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NOAA exploring impact of COVID-19 response on the environment

NOAA exploring impact of COVID-19 response on the environment

NOAA has launched a wide-ranging research effort to investigate the impact of reduced vehicle traffic, air travel, shipping, manufacturing and other activities on Earth’s atmosphere and oceans due to the response to COVID-19.

May 6, 2020 0 Comments
Barbadian students tour NOAA Ship Ronald H. Brown

Barbadian students tour NOAA Ship Ronald H. Brown

Air & Sea Chronicles

Editor's note: Air & Sea Chronicles is NOAA's blog series documenting the ATOMIC mission in Barbados. This post is by Cindy Sandoval, a communications specialist from NOAA Fisheries who was on detial assisting NOAA Communications with ATOMIC outreach. 

Over 50 Barbadian or Bajan students toured NOAA Ship Ronald H. Brown during the vessel’s short port call in Bridgetown, Barbados. While aboard, students learned about NOAA’s mission, the role the vessel plays in cutting-edge research, and why their island nation is at the center of an unprecedented effort to better understand the interactions of atmosphere and ocean. 

February 12, 2020 0 Comments
NOAA Research scientists named AAAS Fellows

NOAA Research scientists named AAAS Fellows

NOAA scientists Patricia Quinn, Ph.D., of the Pacific Marine Environmental Lab, and Leo Donner, Ph.D., of the Geophysical Fluid Dynamics Lab, were named today as Fellows of the American Association for the Advancement of Science.

November 26, 2019 0 Comments
NOAA funding research effort to develop global aerosol map

NOAA funding research effort to develop global aerosol map

The University of Colorado has been awarded funding for development of an improved global map of smoke, dust and other aerosol particles.

September 19, 2018 0 Comments
Wildfire Temperatures Key to Understanding Smoke Impacts

Wildfire Temperatures Key to Understanding Smoke Impacts

New research finds the temperature of a wildfire is a better predictor of what’s in the smoke than the type of fuel being burned - a surprising result that will advance a wildfire smoke-modeling tool currently under development.

August 9, 2018 0 Comments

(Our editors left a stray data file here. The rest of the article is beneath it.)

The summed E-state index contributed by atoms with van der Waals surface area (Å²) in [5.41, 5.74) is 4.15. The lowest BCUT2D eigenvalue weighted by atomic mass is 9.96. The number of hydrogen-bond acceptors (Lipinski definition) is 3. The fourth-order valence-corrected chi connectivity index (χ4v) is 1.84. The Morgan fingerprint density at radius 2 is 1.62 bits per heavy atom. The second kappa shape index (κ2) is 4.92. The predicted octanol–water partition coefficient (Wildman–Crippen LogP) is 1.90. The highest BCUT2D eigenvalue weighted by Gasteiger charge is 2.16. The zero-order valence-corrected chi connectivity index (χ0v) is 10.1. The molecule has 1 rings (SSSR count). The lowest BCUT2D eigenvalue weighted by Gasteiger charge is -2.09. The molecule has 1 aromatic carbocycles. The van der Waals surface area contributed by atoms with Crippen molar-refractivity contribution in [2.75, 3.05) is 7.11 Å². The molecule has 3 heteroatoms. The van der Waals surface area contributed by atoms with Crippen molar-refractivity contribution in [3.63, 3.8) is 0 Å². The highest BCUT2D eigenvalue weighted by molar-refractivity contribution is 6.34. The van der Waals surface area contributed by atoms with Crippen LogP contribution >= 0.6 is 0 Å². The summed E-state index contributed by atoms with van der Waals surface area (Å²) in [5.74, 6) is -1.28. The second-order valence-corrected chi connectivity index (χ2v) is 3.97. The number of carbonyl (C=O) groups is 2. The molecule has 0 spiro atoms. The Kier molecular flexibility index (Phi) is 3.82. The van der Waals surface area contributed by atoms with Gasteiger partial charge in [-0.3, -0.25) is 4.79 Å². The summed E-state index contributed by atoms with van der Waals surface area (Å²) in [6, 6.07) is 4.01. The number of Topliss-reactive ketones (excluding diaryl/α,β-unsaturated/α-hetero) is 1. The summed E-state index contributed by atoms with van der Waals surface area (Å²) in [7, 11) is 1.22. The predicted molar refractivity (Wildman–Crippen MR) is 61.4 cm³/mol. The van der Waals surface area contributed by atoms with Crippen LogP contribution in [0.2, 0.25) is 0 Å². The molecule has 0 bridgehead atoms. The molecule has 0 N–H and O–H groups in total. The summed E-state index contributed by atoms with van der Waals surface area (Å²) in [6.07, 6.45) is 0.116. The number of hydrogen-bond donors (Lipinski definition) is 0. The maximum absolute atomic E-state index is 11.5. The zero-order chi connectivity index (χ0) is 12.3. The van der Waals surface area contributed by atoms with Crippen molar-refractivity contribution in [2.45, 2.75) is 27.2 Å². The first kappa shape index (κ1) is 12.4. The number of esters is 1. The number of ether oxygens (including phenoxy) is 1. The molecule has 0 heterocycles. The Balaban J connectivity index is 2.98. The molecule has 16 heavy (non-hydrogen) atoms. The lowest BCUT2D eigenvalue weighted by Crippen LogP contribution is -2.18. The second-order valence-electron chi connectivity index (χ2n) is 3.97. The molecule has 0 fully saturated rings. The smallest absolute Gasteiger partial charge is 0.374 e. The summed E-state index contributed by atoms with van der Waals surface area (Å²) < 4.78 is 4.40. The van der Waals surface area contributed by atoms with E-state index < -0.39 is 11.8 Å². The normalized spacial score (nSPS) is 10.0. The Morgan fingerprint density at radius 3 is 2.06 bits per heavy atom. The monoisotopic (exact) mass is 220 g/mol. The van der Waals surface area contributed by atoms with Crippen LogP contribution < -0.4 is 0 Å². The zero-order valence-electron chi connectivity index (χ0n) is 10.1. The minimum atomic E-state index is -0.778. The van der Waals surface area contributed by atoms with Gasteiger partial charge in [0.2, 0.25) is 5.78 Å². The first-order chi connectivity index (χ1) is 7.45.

Rivers in the sky

Rivers in the sky

Yes, there are rivers in the sky!  Atmospheric rivers, to be exact, are narrow bands of moisture that regularly form above the Pacific Ocean and flow towards North America’s west coast, drenching it in rain and packing it with snow.   These rivers, which transport more water than the Amazon or the Mississippi, have a far-reaching impact - even on the food you may be eating today.

With this week’s  January 14 sailing of NOAA’s largest ship, the Ronald H. Brown, a major investigation of atmospheric rivers named CalWater 2015 is now underway.

January 16, 2015 0 Comments
NOAA research shows limits to detecting geo-engineered increases to sunlight reflection

NOAA research shows limits to detecting geo-engineered increases to sunlight reflection

A perspective from NOAA and NASA scientists published online on January 29, 2014 in Nature Climate Change addresses a key question surrounding proposals to engineer the Earth’s climate to increase the planet’s reflection of sunlight to counteract climate warming: Could we measure manmade increases in reflectivity?

January 29, 2014 0 Comments
The origins of cirrus: Earth’s highest clouds have dusty core

The origins of cirrus: Earth’s highest clouds have dusty core

Scientists have found that wispy cirrus clouds have cores of dust and metallic particles, answering questions about how these clouds form and giving insight into their climatic implications in the future.

May 9, 2013 0 Comments
Volcanic aerosols, not pollutants, tamped down recent Earth warming

Volcanic aerosols, not pollutants, tamped down recent Earth warming

In the search for clues as to why Earth did not warm as much as scientists expected between 2000 and 2010, researchers have discovered the answer is hiding in plain sight.
March 1, 2013 0 Comments
Saharan and Asian dust, biological particles end global journey in California

Saharan and Asian dust, biological particles end global journey in California

A field study of aerosol impacts on clouds and precipitation in the Sierra Nevada mountains shows that dust and microorganisms transported from as far away as the Sahara desert help to spur the precipitation that California counts on for its water supply.
February 28, 2013 0 Comments
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Oceanic and Atmospheric Research (OAR) - or "NOAA Research" - provides the research foundation for understanding the complex systems that support our planet. Working in partnership with other organizational units of the NOAA, a bureau of the Department of Commerce, NOAA Research enables better forecasts, earlier warnings for natural disasters, and a greater understanding of the Earth. Our role is to provide unbiased science to better manage the environment, nationally, and globally.

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